Some things that happened while I was there:
1.) a boy was having his bar-mitzpah, and he did much of the reading and was in front the entire
2.) there was a place that represented the ark, and part way through the service they opened
the doors to this and we looked into it.
3.) the entire service was read in hebrew, everything was explained but all the rituals were in
4.) the 'hymnal' was written from right to left, like hebrew reads, and the pages even moved that
5.) there were like 10 people in front, singers just standing around a table, and they danced
around the congregation.
6.) at one point in the service we faced the door way while chanting about the sabbath coming.
7.) I had to wear a yamaka. The program said it was to show respect.
These are just some of the things we did that were different than the Christian church. So much of the service was focused on rememberance. I noticed that the walls of the building had names of the people who had been influencial in their past. At the end of the service, there was a rememberance of significant martyrs in the recent past. Without a doubt to me the Jewish religion is not about tomorrow but about remembering yesterday.
I couldn't help but think as I was watching the rabbis and the cantor, that this is my ancient heritage. I was thinking about when Jesus went to the synagogues that this is the situation that he would have been in. Paul when he went on his missions trips was the quest speaker, much like Rabbi Kushner. I was thinking to myself, if I had stood up and requested to say something, then explained how I believe that Jesus was the fulfillment the prophets of old were prophesying about, what would have happened. Probably the same that happened back in the 1st century.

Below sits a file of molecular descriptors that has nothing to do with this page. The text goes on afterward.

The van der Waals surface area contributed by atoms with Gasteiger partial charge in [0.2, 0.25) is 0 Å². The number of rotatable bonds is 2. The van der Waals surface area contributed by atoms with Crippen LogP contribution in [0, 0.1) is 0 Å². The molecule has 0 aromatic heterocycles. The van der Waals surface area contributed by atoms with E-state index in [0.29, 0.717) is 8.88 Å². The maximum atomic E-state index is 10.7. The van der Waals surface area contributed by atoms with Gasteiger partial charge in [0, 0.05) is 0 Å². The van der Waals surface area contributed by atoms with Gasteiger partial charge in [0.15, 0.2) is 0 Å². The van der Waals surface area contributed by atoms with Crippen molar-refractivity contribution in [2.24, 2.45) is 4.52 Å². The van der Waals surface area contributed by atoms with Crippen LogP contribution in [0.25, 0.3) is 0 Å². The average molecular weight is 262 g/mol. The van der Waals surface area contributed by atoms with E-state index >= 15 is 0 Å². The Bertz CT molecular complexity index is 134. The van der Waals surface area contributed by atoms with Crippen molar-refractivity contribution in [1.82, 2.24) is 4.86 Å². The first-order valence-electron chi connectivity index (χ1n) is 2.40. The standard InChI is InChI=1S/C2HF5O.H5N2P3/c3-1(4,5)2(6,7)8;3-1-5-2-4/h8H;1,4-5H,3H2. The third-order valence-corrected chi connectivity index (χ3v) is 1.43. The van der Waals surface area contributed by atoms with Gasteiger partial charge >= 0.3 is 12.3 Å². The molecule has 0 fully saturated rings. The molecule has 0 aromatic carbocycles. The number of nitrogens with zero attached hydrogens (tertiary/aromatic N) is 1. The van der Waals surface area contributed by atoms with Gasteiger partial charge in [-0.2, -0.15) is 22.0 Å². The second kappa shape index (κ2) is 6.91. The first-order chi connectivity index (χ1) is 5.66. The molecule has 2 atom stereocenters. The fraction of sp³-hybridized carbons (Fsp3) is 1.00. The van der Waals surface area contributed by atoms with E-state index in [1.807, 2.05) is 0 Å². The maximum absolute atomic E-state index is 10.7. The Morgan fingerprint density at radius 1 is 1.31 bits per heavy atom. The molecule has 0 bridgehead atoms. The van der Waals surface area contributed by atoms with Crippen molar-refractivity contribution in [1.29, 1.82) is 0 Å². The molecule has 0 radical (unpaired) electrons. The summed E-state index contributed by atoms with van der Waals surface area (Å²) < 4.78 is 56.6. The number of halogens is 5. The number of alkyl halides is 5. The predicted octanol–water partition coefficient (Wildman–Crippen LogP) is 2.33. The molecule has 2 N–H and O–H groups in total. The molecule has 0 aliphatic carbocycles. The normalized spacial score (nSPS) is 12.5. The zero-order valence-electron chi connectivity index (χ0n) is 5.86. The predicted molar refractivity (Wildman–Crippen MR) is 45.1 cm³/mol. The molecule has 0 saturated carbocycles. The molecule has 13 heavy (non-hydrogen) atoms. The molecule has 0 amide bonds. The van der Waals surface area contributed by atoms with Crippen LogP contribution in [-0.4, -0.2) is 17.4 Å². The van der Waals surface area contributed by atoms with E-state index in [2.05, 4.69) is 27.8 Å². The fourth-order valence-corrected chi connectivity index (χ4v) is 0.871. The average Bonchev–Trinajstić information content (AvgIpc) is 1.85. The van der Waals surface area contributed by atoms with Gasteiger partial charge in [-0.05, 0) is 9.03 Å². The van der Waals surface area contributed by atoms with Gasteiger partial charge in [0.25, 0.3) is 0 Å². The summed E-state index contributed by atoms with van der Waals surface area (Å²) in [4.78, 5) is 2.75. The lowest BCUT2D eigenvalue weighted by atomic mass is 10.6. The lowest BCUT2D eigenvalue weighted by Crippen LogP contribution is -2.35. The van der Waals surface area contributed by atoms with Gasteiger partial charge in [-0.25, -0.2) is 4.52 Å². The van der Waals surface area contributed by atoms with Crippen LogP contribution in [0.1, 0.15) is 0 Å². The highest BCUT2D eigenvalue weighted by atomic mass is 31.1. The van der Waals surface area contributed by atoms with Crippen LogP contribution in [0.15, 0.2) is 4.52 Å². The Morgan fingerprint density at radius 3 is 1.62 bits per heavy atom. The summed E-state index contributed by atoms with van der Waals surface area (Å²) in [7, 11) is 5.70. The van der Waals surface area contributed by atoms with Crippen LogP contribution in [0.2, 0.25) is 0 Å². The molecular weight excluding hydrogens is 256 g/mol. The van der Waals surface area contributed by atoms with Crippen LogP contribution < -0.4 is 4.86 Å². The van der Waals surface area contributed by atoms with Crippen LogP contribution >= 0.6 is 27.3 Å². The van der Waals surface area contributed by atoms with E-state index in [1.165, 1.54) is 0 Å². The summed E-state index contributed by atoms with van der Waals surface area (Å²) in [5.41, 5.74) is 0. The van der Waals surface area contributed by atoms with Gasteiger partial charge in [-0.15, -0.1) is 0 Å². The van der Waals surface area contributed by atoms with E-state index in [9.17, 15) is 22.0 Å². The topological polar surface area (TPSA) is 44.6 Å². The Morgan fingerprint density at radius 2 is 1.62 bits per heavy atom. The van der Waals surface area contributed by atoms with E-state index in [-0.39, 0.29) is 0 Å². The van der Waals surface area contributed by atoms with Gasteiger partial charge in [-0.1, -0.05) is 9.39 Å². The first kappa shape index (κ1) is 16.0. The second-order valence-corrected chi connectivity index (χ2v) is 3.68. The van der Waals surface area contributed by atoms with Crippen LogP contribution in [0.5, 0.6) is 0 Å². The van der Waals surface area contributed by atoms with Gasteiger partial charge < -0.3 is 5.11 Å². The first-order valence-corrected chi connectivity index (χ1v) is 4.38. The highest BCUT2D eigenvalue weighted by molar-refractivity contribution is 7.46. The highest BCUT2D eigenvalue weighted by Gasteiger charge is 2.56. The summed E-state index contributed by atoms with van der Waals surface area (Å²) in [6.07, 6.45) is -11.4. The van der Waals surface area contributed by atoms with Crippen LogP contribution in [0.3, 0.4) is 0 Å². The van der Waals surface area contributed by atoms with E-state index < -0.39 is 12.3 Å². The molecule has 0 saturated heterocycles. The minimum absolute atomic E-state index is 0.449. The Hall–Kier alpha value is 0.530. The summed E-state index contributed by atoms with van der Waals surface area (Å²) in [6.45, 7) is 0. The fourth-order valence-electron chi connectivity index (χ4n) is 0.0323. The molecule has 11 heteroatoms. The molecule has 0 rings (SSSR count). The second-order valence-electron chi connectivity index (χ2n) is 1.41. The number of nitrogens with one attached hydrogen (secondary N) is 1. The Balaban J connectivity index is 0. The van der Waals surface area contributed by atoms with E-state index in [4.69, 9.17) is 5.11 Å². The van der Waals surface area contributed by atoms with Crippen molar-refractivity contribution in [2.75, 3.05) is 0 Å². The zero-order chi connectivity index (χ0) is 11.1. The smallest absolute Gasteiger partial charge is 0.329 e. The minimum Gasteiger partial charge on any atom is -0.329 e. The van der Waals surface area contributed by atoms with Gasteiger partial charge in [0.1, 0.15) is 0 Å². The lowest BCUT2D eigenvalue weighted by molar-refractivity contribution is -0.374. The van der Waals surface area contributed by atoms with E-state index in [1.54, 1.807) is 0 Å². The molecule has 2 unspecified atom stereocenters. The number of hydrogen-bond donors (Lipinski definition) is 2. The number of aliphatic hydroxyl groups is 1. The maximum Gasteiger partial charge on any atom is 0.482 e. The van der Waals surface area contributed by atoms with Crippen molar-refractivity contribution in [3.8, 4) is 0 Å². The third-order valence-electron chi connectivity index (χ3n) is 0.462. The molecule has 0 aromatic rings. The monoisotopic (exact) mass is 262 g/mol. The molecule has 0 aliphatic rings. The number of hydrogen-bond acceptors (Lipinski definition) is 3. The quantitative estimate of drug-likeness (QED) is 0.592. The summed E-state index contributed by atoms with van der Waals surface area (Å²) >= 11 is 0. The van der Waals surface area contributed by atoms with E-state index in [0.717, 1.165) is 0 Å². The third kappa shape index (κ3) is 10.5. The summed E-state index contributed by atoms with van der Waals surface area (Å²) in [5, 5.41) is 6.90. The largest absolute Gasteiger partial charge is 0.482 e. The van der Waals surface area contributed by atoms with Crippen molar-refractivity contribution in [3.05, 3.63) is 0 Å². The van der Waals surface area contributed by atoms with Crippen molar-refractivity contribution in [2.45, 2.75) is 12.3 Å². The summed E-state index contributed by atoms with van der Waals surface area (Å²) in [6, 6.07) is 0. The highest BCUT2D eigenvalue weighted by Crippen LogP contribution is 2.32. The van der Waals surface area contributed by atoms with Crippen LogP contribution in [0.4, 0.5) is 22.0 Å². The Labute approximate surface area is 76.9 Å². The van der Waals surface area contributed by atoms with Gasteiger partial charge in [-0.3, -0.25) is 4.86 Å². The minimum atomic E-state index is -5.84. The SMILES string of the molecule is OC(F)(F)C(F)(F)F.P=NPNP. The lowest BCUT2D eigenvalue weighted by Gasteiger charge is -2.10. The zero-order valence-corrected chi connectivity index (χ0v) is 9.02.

The service was very family related. It felt so much more than just a worship service. At the start of the service we sang, then the rabbi asked if we felt the Shabot, after that it was like it ws expected that there was a sence of holiness present. Now they couCheck Spellingld do the real business of life togeather. There was a very strong sense of we're all part of a huge family (and hey they are!). After the Shabat there were family meals of some sort in different parts of the synagogue.
Nick mentioned to me he felt like the entire service was building towards the end. This ending was not an alter call, but a sense of celibration that they had survived the centuries and were still a people. This is the point of Passover: to remember leaving Egypt. This is the point of Hanukkah-to remember the rebellion of the Maccabees. Their celibrations are of remembering how they have been saved from destruction.
It was to me a very profitable experience and I am glad I went! I think it would be something every Christian should think about doing.
Sunday, November 06, 2005
My Trip to the Synagogue
I went to a Jewish synagogue for a Shabat service last night. It was a very interesting experience. I went because Rabbi Lawrence Kushners, who my friend Nick is a big fan of, was present. Neither of us had ever been to a Shabat service, so we were both very conscious of our ignorance. While Christianity was once part of Judiasm they now are two completely different traditions now. While many elements were similiar, it was at the same time very different.